Category Archives: modern

ProTour News

The Tinko-Saxoff team announced last year that they were ending their run with Cannondale, and instead going with…..

Specialized.

yay.

Anyway, today pics of the team bike were released;

Sagan Venge

Sagan Venge

As you can probably see, it features a carbon fibre frame, stem, wheels, bar, slamthatstem.com, not chainstay brakes though, and most importantly, it’s called “Venge.”

Now, I imagine they want us to pronounce that like the word “revenge” because that’s sinister and aggressive and all that. But much like the high end Trek anagram bikes (Madone, Domane, Emonda), I feel like with made-up words, I’m free to pronounce it anyway I like.

Shmenge Brothers

Shmenge Brothers

So, when I see Venge, I think…

 

 

 

 

 

 

Venge pic from Global Cycling Network

 

Mountain Bike Action

It’s not a stretch at all to say I wouldn’t be where I was today with mountain bikes had it not been for Mountain Bike Action.  I read it for months without really understanding what was going on, but it was so exciting.  Every other month there would be a bike you’ve never heard of, that they just raved about.

January 1988 MBA

January 1988 MBA

Where I lived at the time, you’d see Specializeds, Nishikis, Treks, maybe a Rocky Mountain.  Which were all good bikes to be sure, but they weren’t exotic.  Not like Yetis, or Kleins, or Serottas, or Savage Terminators.  Learning that bikes like this existed showed me that something really cool was going on.

I think you can attribute a lot of it’s coolness to editor Zapata Espinoza, because after he left in 1993, things really went downhill.

(See what I did there?)

Continue reading

Standards and Practises

You may or may not be familiar with the term industry standard. If not, it refers to a set of guidelines that are (generally) adhered to by all of the companies within a given industry.

For instance; if you wanted to start a company that made tires for cars, and you decided that a 16.5” tire is what the world needs, you wouldn’t get very far because automakers make wheels that are 16” or 17” in diameter. You’d be making a product for an industry standard that doesn’t exist, and you’d fail miserably.

There’s no sense in re-inventing the wheel, is there?

Try telling that to the bicycle industry.

Continue reading

Handlebars

There have been so many things that have changed drastically in the mountain bike world from an equipment standpoint.  Frame material, brakes, suspension – all of these things make a ’14 trail bike a completely different animal than what you would have bought in 1991.

Another thing that’s now totally different; handlebars.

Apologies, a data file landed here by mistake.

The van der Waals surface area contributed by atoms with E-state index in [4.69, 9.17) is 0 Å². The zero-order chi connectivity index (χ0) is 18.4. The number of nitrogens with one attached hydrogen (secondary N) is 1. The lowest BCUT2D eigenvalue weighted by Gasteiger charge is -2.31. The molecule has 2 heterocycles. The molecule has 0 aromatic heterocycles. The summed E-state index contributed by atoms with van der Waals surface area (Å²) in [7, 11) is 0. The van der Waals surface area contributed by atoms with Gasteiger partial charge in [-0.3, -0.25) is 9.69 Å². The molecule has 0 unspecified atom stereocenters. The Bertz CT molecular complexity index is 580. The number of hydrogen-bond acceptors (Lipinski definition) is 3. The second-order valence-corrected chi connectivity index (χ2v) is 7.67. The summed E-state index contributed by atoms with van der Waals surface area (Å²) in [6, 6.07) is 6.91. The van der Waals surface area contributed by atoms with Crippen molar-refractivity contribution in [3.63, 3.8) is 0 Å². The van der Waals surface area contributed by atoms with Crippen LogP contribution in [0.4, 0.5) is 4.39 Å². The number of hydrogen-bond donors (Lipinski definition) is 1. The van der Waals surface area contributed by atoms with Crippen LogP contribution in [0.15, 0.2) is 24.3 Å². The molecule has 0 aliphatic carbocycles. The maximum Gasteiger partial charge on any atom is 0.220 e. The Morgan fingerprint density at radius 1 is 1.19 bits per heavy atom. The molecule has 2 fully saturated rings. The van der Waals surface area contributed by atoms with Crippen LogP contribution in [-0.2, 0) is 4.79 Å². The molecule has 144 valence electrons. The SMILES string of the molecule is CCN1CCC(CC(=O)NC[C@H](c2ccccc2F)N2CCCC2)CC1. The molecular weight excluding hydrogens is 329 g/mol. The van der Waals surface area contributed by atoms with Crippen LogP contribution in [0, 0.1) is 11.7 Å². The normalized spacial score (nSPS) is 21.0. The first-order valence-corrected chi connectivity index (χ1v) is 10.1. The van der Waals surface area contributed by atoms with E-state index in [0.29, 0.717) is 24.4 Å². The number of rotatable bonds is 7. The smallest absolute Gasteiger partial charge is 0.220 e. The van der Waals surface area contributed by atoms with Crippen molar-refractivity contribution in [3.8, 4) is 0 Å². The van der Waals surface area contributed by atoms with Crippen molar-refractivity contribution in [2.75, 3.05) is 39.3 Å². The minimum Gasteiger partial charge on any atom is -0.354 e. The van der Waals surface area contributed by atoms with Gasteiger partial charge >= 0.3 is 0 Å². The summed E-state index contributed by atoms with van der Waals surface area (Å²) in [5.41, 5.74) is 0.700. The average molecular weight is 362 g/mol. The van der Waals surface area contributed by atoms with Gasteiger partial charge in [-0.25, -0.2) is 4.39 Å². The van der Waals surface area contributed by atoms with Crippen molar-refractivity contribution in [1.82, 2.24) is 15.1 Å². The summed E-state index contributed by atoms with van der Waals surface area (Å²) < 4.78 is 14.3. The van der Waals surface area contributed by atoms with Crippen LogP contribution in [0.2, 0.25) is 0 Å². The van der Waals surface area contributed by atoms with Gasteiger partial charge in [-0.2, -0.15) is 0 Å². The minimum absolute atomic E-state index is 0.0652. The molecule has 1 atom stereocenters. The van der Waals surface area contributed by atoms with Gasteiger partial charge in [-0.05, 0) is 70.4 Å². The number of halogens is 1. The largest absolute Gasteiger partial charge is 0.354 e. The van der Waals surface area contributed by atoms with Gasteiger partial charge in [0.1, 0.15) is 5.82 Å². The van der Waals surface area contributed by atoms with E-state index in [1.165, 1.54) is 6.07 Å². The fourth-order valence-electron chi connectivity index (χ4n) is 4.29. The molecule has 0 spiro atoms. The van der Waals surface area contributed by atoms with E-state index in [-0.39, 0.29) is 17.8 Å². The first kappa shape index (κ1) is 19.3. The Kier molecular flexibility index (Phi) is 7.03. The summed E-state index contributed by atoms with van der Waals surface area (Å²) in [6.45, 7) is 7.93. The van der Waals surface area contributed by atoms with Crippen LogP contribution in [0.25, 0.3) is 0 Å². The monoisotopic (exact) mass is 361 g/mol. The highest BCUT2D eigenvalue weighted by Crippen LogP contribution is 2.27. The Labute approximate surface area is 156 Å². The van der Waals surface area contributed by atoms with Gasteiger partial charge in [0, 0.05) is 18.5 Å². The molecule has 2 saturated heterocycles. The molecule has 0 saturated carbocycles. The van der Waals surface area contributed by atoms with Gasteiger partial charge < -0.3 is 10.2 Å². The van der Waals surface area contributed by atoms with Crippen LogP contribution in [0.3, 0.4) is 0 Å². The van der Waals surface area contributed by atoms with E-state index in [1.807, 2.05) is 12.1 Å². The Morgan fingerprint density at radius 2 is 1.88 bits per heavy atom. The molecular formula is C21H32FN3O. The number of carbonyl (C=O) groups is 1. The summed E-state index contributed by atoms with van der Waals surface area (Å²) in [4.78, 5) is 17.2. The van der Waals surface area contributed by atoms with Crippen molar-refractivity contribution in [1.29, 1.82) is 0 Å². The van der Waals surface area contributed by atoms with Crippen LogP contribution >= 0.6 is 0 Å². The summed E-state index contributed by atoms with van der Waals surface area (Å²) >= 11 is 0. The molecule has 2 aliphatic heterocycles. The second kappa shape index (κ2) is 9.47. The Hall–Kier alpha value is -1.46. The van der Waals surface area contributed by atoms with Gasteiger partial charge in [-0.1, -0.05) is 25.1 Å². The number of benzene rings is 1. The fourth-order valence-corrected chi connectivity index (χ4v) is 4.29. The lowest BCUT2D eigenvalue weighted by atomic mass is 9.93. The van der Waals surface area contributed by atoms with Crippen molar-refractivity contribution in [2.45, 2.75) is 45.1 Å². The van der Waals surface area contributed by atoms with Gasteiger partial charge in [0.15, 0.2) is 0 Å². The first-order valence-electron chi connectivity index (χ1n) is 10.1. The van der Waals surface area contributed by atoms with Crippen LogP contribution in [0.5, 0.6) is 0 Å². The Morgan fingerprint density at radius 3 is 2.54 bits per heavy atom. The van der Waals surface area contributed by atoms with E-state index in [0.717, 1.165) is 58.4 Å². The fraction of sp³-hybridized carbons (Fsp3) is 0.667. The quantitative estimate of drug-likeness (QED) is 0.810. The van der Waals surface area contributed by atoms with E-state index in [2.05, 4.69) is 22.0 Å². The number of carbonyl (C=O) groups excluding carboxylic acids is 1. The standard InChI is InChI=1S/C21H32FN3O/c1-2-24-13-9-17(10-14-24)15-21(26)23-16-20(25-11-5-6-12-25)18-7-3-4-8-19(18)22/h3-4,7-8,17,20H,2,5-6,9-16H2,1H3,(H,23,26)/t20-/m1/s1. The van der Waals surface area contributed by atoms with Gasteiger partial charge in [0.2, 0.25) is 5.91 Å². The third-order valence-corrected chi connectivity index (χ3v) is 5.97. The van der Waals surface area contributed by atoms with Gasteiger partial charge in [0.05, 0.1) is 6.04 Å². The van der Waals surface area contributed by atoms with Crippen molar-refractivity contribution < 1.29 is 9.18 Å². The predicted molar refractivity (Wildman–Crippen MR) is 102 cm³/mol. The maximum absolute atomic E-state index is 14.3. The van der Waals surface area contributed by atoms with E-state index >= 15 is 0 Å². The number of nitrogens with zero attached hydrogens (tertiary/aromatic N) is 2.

rascal2

I found this picture of a fairly typical – though I think definitely rider customised – setup from roughly 1991.  It’s all Syncros, with a 150mm stem, a Syncros flat handlebar, and Syncros bar ends.  I’m guessing on stem length to be honest, but nothing was shorter than 140mm back then, and stems were made as long as 170mm – which has probably blown a couple of non-vintage minds.  I really can’t tell which bar that is from this angle, but Syncros made a 0 degree backsweep bar back then.  More minds blown.  At least the bar ends are inserted to the handlebar – a lot of them forced you to move grips and levers inboard – saving a bit of precious room for controls.

Though as you can see, there is barely enough room for the cables to exit the brake levers.  And I’ve seen far worse than this.  I’ll bet there were plenty of people that ran their levers just slightly above and below each other so that the cables had room.  Bars were typically about 22 inches wide – 560mm – and cut down from there.

Today, riser bars run as wide as 820mm – the Bontrager Rhythm Pro is one I found, but I’m sure there are others – which is 32 inches, and I recall seeing someone show a prototype 880mm bar at a show recently.   Rocky Mountain’s DH bikes come with a 780mm (30 inches) Easton bar, and the Thunderbolt trail bike sports a 730mm (28.7 inches) bar.

Cut down 560s and the 820 Bontrager are the two extremes obviously.  In practise, probably not that many people cut down their already tiny bars in 1991.  And I’m sure the majority of riders buying bikes today are happy with a 28 inch bar.  But I’ve seen some things that really make me wonder.

unnamed

Yesterday I got the (excellent) Niner News newsletter from Niner Bikes, and this picture of a racer really stuck out for me.  He looks very natural and, for lack a better term, “right” on the bike.  Except that he’s got a good six inches of handlebar sticking out past either hand that he’s not using.  A lot of the trend to wider bars is specific to the riding discipline (wider for DH and fast, open Enduro racing), so you have to wonder why he has such a wide bar for a short-track XC race.

I’m not saying that this dude should be running a 20 inch bar, or that anyone should be, but I don’t see all riders benefiting from the wider-is better trend.  I’ve seen guys on the trails that just look ridiculous because of the width of their bars.  If you have a slack head angle, a short stem, and you’re racing downhill, then sure, an 800mm bar is probably what you want.  If you’re rolling around on the paved trails, then no, you don’t need that.

I bought a Chromag bar that’s 730mm, and I really liked it on my 29er Altitude.  I bought another that at 780mm just felt wrong.  It’s not as simple as wider-is-better.  In mountain biking, you just can’t cover the entire thing with one blanket.

But, as so often happens with cycling, it’s more about fashion, and what people want as opposed to what they need.